Final Review Sheet - Social Disorganization and Cultural...

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Social Disorganization and Cultural Transmission (Shaw and McKay) Learning Objectives 1. Be able to distinguish theories by levels of explanation. 2. Understand how cities grow according to Burgess and the Human Ecology School 3. Know how delinquency is spatially distributed in cities. 4. Understand the four important empirical facts Shaw and McKay wanted to explain. 5. Understand how social disorganization and cultural transmission explained the above facts. 6. Understand the policy implications of Shaw and McKay’s theory. Chicago School of Human Ecology Spatial Distribution of Delinquency in the City (Shaw & McKay) - High in Zone in Transition (Interstitial Areas) - Drops in Peripheral Neighborhoods (further away from center) - Remained High Despite Turnover of Ethnic Groups - Ethnic Groups Who Moved to Periphery Experienced Low Rates Social Disorganization Defined Social Disorganization: Inability of a community to solve its problems collectively (or achieve collective values) Characteristics - Population loss - High Proportion rentals vs. low home owners - Low Income - High Physical deterioration - High Percentage nonwhite - Weak and unlinked institutions; no sense of community - Family structure, schools, community groups Example of how Social Disorganization Affects crime - Social disorganization produces loss of informal social control - Loss of Parental supervision, community controls - Formation of spontaneous play groups of children - Becomes the vehicle for delinquency Cultural Transmission - Delinquent tradition transmitted across generations of youth groups - Older gangs transmit delinquency to younger play groups - Delinquent tradition: values, pressures, and sanctions - Transmission: learning a culture - Delinquent traditions produce persistently high delinquency rates in a community or neighborhood Policy Implications: Chicago Area Projects - Help inner city residents prevent delinquency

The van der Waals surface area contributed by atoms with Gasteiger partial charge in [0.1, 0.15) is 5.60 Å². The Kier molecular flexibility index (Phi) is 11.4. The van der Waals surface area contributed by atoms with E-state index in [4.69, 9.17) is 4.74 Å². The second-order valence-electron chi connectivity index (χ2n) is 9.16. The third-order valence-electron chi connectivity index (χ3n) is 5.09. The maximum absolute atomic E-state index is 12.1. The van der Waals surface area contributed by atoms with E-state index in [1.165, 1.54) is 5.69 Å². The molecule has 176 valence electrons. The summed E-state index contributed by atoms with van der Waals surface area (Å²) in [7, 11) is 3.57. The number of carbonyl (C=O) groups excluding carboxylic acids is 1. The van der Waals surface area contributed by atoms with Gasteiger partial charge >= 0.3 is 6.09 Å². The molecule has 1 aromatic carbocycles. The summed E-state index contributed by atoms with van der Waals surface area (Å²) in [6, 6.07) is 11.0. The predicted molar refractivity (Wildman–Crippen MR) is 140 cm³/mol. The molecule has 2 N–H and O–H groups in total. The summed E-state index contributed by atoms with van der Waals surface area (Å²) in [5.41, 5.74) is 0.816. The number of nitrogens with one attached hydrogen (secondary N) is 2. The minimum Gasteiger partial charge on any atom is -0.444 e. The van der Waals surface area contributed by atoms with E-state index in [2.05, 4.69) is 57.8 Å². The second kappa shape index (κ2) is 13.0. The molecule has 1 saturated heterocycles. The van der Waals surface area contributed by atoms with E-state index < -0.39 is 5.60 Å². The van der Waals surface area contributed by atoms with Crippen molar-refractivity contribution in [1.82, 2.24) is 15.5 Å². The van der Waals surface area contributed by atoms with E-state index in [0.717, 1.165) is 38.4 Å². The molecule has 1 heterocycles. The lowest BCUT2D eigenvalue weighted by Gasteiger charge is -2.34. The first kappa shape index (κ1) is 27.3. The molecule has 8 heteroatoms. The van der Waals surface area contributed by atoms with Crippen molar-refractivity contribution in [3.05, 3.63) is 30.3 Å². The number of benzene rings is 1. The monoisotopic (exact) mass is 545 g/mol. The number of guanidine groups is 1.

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- Develop a sense of community - Increase community participation - Strengthen institutions (families, schools, churches, community groups) - Foster ties between institutions - Increase controls over children - Principle: Community empowerment using “natural leaders” - Target: Develop recreation programs - Evaluation: Not definitive Social Capital and Collective Efficacy Learning Objectives 1. Understand social capital theory 2. Link social capital theory to collective efficacy 3. Know the broken windows thesis 4. Know results of empirical research on collective efficacy and broken windows 5. Understand how Patillo-McCoy and Venkatesh provide examples of appropriation of social capital to facilitate crime Social Capital Theory - Begin with Utility Maximization Theory - Financial capital - Human capital - Social capital - Social Capital: - Inheres in social structure (network ties) - Closure of social networks - Example: parents of other children - Facilitates certain social actions by actors Social Capital: Types and Appropriation - Types of Social Capital - Obligations, expectations, trust
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Final Review Sheet - Social Disorganization and Cultural...

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